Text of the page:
off they all four rolled to supper, where Harvey stuffed himself to
the brim on fish-chowder and fried pies, and fell fast asleep just as
Manuel produced from a locker a lovely two-foot model of the
Lucy Holmes, his first boat, and was going to show Harvey the
ropes. Harvey never even twiddled his fingers as Penn pushed him
into his bunk.
"It must be a sad thing - a very sad thing," said Penn, watching the
boy's face, "for his mother and his father, who think he is dead. To
lose a child - to lose a man-child!"
"Git out o' this, Penn," said Dan. "Go aft and finish your game
with Uncle Salters. Tell Dad I'll stand Harve's watch ef he don't
keer. He's played aout."
"Ver' good boy," said Manuel, slipping out of his boots and
disappearing into the black shadows of the lower bunk. "Expec' he
make good man, Danny. I no see he is any so mad as your parpa he
says. Eh, wha-at?"
Dan chuckled, but the chuckle ended in a snore.
It was thick weather outside, with a rising wind, and the elder men
stretched their watches. The hour struck clear in the cabin; the
nosing bows slapped and scuffed with the seas; the foc'sle
stove-pipe hissed and sputtered as the spray caught it; and the boys
slept on, while Disko, Long Jack, Tom Platt, and Uncle Salters,
each in turn, stumped aft to look at the wheel, forward to see that
the anchor held, or to veer out a little more cable against chafing,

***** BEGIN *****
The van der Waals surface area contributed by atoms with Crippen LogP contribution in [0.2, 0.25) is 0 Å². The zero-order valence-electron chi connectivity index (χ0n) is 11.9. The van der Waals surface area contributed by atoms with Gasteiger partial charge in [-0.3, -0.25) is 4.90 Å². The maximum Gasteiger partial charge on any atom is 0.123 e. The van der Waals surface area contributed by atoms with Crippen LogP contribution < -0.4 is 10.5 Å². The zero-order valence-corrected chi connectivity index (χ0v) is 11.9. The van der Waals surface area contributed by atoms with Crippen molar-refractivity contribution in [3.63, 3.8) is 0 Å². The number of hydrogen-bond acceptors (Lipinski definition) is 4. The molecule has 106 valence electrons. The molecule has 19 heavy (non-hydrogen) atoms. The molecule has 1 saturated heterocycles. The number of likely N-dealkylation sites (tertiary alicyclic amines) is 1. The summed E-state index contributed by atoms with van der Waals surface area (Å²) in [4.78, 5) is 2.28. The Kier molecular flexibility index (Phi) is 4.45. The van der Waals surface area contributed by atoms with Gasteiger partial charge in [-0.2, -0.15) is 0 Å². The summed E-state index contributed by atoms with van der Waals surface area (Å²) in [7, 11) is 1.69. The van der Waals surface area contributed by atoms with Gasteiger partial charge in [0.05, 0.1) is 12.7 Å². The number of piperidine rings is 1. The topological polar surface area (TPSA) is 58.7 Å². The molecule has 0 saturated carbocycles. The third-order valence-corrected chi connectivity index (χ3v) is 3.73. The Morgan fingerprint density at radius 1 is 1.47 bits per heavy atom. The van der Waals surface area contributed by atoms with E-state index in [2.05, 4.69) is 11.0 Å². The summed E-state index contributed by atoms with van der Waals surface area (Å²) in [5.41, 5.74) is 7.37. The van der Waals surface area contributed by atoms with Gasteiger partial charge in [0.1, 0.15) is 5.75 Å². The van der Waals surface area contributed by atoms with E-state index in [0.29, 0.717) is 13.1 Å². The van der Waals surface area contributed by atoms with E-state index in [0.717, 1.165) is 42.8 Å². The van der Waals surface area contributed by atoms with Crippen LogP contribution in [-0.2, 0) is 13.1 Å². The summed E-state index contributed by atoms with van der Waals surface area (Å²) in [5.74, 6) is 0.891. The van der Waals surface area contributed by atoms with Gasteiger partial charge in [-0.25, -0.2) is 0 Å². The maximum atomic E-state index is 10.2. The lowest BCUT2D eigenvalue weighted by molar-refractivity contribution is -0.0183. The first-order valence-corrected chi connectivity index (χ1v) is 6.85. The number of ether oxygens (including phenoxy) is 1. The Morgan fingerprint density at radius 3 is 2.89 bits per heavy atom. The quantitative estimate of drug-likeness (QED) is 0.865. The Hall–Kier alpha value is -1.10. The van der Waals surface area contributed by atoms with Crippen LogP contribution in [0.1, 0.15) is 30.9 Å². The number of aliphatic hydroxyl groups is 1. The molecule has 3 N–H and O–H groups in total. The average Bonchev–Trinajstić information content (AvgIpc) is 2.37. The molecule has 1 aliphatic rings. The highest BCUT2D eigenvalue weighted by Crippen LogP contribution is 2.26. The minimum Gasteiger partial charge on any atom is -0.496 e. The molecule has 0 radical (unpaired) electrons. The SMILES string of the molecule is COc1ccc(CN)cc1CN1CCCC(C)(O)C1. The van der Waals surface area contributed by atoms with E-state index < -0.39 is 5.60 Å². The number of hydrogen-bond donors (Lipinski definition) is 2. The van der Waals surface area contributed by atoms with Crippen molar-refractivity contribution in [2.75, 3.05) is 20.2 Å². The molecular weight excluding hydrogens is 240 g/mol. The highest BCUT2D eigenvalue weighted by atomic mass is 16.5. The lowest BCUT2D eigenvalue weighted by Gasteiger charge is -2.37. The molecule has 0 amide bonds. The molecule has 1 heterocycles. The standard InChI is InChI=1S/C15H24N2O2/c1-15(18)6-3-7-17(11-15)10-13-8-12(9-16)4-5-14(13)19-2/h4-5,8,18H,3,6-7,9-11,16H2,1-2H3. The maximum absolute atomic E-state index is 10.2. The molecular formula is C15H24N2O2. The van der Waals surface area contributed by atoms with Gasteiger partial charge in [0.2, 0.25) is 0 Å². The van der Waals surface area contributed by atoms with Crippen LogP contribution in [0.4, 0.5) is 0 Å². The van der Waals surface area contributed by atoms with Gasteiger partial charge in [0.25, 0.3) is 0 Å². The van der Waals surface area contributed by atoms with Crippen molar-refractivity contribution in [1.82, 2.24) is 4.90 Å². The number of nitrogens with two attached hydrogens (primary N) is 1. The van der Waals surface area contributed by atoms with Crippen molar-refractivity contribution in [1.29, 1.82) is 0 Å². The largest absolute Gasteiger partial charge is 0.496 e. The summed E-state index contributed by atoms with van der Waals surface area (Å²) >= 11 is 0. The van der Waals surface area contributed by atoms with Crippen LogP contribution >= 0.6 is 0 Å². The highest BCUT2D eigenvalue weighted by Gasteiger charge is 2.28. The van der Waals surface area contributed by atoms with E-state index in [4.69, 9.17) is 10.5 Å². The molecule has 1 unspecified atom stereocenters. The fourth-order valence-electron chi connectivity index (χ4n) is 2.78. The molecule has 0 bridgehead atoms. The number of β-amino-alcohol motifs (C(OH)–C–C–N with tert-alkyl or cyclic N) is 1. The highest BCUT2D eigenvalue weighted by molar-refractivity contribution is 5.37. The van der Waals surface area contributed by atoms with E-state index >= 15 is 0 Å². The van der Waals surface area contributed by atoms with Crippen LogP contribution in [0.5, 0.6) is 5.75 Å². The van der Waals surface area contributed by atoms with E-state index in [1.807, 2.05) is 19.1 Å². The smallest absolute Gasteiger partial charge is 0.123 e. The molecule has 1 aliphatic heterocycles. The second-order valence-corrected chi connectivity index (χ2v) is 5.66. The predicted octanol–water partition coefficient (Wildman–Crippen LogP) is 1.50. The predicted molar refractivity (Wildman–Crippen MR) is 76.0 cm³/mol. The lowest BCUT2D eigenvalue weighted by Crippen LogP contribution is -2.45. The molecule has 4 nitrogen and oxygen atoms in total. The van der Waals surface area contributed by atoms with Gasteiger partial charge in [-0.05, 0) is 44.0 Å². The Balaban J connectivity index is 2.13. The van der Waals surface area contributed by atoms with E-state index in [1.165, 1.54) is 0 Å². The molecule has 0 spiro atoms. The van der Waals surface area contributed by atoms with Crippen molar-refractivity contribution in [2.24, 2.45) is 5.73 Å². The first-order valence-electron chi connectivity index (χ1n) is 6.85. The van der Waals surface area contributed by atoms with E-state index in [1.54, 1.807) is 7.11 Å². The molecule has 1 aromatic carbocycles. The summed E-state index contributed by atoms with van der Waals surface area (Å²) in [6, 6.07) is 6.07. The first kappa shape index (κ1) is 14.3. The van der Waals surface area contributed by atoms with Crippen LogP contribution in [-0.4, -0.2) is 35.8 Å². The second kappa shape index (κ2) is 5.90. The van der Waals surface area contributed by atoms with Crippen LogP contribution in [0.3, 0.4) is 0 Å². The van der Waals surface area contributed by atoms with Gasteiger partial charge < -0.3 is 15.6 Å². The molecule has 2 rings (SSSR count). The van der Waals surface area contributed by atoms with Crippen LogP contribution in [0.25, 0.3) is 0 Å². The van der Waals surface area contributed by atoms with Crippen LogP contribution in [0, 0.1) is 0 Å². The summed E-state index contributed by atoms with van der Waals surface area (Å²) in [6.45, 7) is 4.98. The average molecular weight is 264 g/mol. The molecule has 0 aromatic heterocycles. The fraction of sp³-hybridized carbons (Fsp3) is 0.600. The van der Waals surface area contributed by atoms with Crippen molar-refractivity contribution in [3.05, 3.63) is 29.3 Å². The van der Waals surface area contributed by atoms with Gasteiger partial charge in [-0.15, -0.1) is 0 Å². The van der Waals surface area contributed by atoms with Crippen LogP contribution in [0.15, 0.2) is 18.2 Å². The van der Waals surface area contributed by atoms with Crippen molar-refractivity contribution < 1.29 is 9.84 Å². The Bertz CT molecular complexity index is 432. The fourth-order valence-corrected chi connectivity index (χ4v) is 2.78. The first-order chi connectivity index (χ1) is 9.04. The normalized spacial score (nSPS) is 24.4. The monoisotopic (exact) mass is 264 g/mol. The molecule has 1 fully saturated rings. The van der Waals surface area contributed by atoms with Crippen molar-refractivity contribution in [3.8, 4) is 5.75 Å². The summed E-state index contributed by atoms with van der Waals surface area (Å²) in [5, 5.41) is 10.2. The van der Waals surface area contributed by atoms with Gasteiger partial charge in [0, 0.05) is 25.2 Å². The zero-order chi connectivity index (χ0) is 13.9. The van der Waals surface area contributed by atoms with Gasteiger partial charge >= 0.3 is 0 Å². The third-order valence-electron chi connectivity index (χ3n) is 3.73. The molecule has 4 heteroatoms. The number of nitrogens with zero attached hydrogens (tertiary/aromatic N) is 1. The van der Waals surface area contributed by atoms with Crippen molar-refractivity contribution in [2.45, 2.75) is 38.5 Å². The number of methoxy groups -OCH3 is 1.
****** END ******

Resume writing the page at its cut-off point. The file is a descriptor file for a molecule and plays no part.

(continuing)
with a glance at the dim anchor-light between each round.
Harvey waked to find the "first half" at breakfast, the foc'sle door
drawn to a crack, and every square inch of the schooner singing its
own tune. The black bulk of the cook balanced behind the tiny
galley over the glare of the stove, and the pots and pans in the
pierced wooden board before it jarred and racketed to each plunge.
Up and up the foc'sle climbed, yearning and surging and quivering,
and then, with a clear, sickle-like swoop, came down into the seas.
He could hear the flaring bows cut and squelch, and there was a
pause ere the divided waters came down on the deck above, like a
volley of buckshot. Followed the woolly sound of the cable in the
hawse-hole; and a grunt and squeal of the windlass; a yaw, a punt,
and a kick, and the 'We're Here' gathered herself together to repeat
"Now, ashore," he heard Long Jack saying, "ye've chores, an' ye
must do thim in any weather. Here we're well clear of the fleet, an'
we've no chores - an' that's a blessin'. Good night, all." He passed
like a big snake from the table to his bunk, and began to smoke.
Tom Platt followed his example; Uncle Salters, with Penn, fought
his way up the ladder to stand his watch, and the cook set for the